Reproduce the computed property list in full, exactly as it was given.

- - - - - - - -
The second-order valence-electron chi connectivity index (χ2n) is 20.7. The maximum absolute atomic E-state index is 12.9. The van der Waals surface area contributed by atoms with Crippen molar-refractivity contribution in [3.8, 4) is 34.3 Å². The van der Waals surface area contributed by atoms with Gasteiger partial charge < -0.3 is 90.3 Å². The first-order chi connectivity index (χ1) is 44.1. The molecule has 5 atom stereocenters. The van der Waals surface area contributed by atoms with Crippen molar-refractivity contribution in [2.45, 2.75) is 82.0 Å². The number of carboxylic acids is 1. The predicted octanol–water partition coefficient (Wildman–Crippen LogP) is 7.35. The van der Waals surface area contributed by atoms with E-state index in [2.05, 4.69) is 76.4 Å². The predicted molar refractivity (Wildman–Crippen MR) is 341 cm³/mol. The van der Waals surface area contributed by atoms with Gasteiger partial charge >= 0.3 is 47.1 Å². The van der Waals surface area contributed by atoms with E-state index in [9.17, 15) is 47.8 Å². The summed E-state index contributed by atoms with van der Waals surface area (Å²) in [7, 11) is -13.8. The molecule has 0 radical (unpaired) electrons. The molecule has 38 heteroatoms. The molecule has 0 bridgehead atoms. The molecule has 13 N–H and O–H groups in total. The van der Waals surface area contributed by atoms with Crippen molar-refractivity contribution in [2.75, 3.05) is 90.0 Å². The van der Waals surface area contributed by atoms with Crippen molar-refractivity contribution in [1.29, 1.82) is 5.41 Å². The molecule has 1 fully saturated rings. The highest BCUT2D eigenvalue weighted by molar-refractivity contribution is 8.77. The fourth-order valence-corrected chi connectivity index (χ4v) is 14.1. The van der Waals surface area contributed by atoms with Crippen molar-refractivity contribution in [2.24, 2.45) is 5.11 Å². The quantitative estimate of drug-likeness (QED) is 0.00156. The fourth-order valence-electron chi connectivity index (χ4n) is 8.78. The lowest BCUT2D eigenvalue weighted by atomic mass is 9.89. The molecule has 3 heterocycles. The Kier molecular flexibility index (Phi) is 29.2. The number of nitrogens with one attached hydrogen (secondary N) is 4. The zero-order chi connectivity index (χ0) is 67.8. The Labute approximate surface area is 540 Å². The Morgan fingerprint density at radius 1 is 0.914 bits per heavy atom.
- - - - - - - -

The second-order valence-electron chi connectivity index (χ2n) is 20.7. The maximum absolute atomic E-state index is 12.9. The van der Waals surface area contributed by atoms with Crippen molar-refractivity contribution in [3.8, 4) is 34.3 Å². The van der Waals surface area contributed by atoms with Gasteiger partial charge < -0.3 is 90.3 Å². The first-order chi connectivity index (χ1) is 44.1. The molecule has 5 atom stereocenters. The van der Waals surface area contributed by atoms with Crippen molar-refractivity contribution in [2.45, 2.75) is 82.0 Å². The number of carboxylic acids is 1. The predicted octanol–water partition coefficient (Wildman–Crippen LogP) is 7.35. The van der Waals surface area contributed by atoms with E-state index in [2.05, 4.69) is 76.4 Å². The predicted molar refractivity (Wildman–Crippen MR) is 341 cm³/mol. The van der Waals surface area contributed by atoms with Gasteiger partial charge >= 0.3 is 47.1 Å². The van der Waals surface area contributed by atoms with E-state index in [9.17, 15) is 47.8 Å². The summed E-state index contributed by atoms with van der Waals surface area (Å²) in [7, 11) is -13.8. The molecule has 0 radical (unpaired) electrons. The molecule has 38 heteroatoms. The molecule has 0 bridgehead atoms. The molecule has 13 N–H and O–H groups in total. The van der Waals surface area contributed by atoms with Crippen molar-refractivity contribution in [2.75, 3.05) is 90.0 Å². The van der Waals surface area contributed by atoms with Crippen molar-refractivity contribution in [1.29, 1.82) is 5.41 Å². The molecule has 1 fully saturated rings. The highest BCUT2D eigenvalue weighted by molar-refractivity contribution is 8.77. The fourth-order valence-corrected chi connectivity index (χ4v) is 14.1. The van der Waals surface area contributed by atoms with Crippen molar-refractivity contribution in [2.24, 2.45) is 5.11 Å². The quantitative estimate of drug-likeness (QED) is 0.00156. The fourth-order valence-electron chi connectivity index (χ4n) is 8.78. The lowest BCUT2D eigenvalue weighted by atomic mass is 9.89. The molecule has 3 heterocycles. The Kier molecular flexibility index (Phi) is 29.2. The number of nitrogens with one attached hydrogen (secondary N) is 4. The zero-order chi connectivity index (χ0) is 67.8. The Labute approximate surface area is 540 Å². The Morgan fingerprint density at radius 1 is 0.914 bits per heavy atom.